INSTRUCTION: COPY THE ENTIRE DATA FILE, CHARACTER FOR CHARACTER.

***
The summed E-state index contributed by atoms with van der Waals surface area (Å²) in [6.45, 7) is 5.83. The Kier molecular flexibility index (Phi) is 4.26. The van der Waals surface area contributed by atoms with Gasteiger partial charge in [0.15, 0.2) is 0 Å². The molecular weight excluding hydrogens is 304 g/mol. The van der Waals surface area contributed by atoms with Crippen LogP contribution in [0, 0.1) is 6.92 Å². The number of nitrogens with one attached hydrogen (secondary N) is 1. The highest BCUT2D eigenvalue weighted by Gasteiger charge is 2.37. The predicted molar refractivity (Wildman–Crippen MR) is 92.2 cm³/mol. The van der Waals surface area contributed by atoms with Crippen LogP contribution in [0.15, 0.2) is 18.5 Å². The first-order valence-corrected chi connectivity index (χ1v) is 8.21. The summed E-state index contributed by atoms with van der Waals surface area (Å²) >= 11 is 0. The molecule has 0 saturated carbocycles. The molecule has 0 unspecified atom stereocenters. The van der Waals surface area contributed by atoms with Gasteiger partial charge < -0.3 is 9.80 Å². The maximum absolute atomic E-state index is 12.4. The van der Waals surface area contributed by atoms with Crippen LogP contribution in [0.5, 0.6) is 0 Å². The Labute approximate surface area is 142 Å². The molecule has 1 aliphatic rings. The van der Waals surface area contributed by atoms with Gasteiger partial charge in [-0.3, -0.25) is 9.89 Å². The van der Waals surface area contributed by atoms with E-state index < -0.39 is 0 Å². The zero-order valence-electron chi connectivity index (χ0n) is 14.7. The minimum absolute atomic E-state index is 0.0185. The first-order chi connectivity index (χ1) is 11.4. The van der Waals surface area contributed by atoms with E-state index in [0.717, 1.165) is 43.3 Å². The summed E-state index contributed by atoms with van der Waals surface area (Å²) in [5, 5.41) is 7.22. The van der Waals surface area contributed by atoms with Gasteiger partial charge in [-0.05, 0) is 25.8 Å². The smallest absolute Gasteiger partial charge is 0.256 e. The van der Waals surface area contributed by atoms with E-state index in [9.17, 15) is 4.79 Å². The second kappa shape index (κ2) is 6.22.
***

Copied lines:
The summed E-state index contributed by atoms with van der Waals surface area (Å²) in [6.45, 7) is 5.83. The Kier molecular flexibility index (Phi) is 4.26. The van der Waals surface area contributed by atoms with Gasteiger partial charge in [0.15, 0.2) is 0 Å². The molecular weight excluding hydrogens is 304 g/mol. The van der Waals surface area contributed by atoms with Crippen LogP contribution in [0, 0.1) is 6.92 Å². The number of nitrogens with one attached hydrogen (secondary N) is 1. The highest BCUT2D eigenvalue weighted by Gasteiger charge is 2.37. The predicted molar refractivity (Wildman–Crippen MR) is 92.2 cm³/mol. The van der Waals surface area contributed by atoms with Crippen LogP contribution in [0.15, 0.2) is 18.5 Å². The first-order valence-corrected chi connectivity index (χ1v) is 8.21. The summed E-state index contributed by atoms with van der Waals surface area (Å²) >= 11 is 0. The molecule has 0 saturated carbocycles. The molecule has 0 unspecified atom stereocenters. The van der Waals surface area contributed by atoms with Gasteiger partial charge < -0.3 is 9.80 Å². The maximum absolute atomic E-state index is 12.4. The van der Waals surface area contributed by atoms with Crippen LogP contribution in [0.5, 0.6) is 0 Å². The Labute approximate surface area is 142 Å². The molecule has 1 aliphatic rings. The van der Waals surface area contributed by atoms with Gasteiger partial charge in [-0.3, -0.25) is 9.89 Å². The van der Waals surface area contributed by atoms with E-state index < -0.39 is 0 Å². The zero-order valence-electron chi connectivity index (χ0n) is 14.7. The minimum absolute atomic E-state index is 0.0185. The first-order chi connectivity index (χ1) is 11.4. The van der Waals surface area contributed by atoms with E-state index in [0.717, 1.165) is 43.3 Å². The summed E-state index contributed by atoms with van der Waals surface area (Å²) in [5, 5.41) is 7.22. The van der Waals surface area contributed by atoms with Gasteiger partial charge in [-0.05, 0) is 25.8 Å². The smallest absolute Gasteiger partial charge is 0.256 e. The van der Waals surface area contributed by atoms with E-state index in [9.17, 15) is 4.79 Å². The second kappa shape index (κ2) is 6.22.